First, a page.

Mariann Sullivan: I see enormous amount of value and a way where lawyers can really make an enormous difference. And, you do have on your website, you talk about opportunities for practicing attorneys and internships, for, I guess, law students or, or maybe for practicing attorneys as well. So can you tell us a bit about like how that works now and what your dream is of this worldwide Animal Partisan cadre of lawyers?
I don't know whether you have that dream. I just, made that up.
Will Lowrey: Sure, absolutely. So to me, it's kind of a logical marriage. I mean, there is no end of opportunities to explore the law for ways to help animals. Like, the legal system is vast. We've just talked about so many obscure statutes that require research and writing to find them. And there are many, many others in completely different areas of the law.
So we have that on one hand. And then on the other hand, we have a whole bunch of people, whether they are Law students or attorneys working in other fields or even undergraduate students or master's students who just want to help animals and they want to get involved some way, shape, or form. And so for me, this is about marrying those two and saying, okay, great.
We can get people experience, we can sort of kindle that passion, and at the same time, we can get very valuable work done researching different legal theories that could be used to help animals. I would say right now, Animal Partisan, we have Three interns, we're engaged with about six different law school pro bono groups that constitute about 20 plus students.
We've got about seven pro bono attorneys, so probably about 30. And then I've got an undergraduate student and a master's student, so we probably have about 30 pro bono resources, whether they're students or attorneys, working on developing legal theories. Generally always open for more. I'd say right at the moment we're a bit full, but, you know, people can check out the website, and if they are interested can certainly send an email, and I will try my best to find projects.
You know, for me, it's kind of a win win. It's, I want to kindle that passion. If we had an army of 10, 000 animal law attorneys, I think the world would be a better place. And at the same time, we can actually get some good work done exploring opportunities to bring legal challenges.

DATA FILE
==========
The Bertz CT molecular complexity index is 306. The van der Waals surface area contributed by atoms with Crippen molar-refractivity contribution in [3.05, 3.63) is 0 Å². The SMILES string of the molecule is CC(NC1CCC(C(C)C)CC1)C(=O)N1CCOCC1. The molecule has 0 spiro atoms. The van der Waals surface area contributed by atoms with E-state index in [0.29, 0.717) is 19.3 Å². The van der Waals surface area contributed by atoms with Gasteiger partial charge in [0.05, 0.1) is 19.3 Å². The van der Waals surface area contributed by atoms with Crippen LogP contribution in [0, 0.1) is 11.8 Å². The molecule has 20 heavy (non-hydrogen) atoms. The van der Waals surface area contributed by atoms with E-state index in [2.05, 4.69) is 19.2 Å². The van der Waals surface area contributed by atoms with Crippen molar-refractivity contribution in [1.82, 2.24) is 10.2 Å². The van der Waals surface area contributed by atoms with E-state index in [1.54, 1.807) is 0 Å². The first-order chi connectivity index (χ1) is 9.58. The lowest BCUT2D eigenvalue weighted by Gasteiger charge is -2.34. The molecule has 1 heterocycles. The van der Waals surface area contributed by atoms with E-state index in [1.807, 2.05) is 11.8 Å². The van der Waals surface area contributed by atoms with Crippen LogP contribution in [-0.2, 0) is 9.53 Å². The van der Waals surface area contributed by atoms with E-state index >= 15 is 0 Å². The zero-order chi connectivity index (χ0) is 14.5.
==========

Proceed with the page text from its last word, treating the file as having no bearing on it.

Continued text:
Mariann Sullivan: Yeah, I think it's a very exciting theory of change and bringing, and, you know, as I said, it's giving opportunities for lawyers and sometimes it's really hard to know what those opportunities are for people who are in private practice and want to do something. But like I said before, maybe taking on Five to seven year, very complex case under the Endangered Species Act is really not in the cards.
This is something that, that people can get a grasp on. If somebody who worked for a firm wanted to take on a case, heard of something locally, wanted to do the research, came up with a case, like, would they represent you? I mean, are you're a not for profit, like in, in their law firm, they might be required to be representing a not for profit.
Is that how you see things working?
Will Lowrey: I would absolutely, well, it depends. I mean, that could be one avenue. So, if Animal Partisan was a specific plaintiff and the facts aligned and they were standing, then that may work. I am. I'm always open to sharing ideas with other groups and have done so as well. I mean, if there's a theory and I don't have the facts or I don't have the standing, but I know somebody that might, then that's information that I would gladly share to another group.
It just, it really depends on sort of the factual situation, what AP's involvement is or has been, does the case fit within the scope, but I would say there's lots of different actions. I mean, animal partisan is in some cases acting as counsel, some cases acting as plaintiff. I think we have some flexibility to work.
It really just depends on the specifics.
Mariann Sullivan: Well, I think there are going to be lots and lots of opportunities, so I hope anybody who's interested, will be in contact with you. Just tell us where.
Will Lowrey: Sure. You can go to the animal partisan website, it's animalpartisan.org. Or you can email email@example.com and it will get to the right place.
Mariann Sullivan: Excellent, excellent. I love that name too, Animal Partisan. It's just a great name. Thank you so much for joining us today, Will. This has really been very informative.
Will Lowrey: Thank you for everything you do and for having us once again. I really appreciate it.
This episode of the Animal Law Podcast is sponsored in part by the Vermont Law & Graduate School’s Animal Law and Policy Institute.
Vermont Law and Graduate School’s Animal Law and Policy Institute trains tomorrow’s animal advocacy leaders to advance animals’ legal status through education, scholarship, policy development, community engagement, and litigation. Engaging with advocacy organizations, communities, journalists, and policymakers, the Institute serves as a resource hub for animal law and policy issues.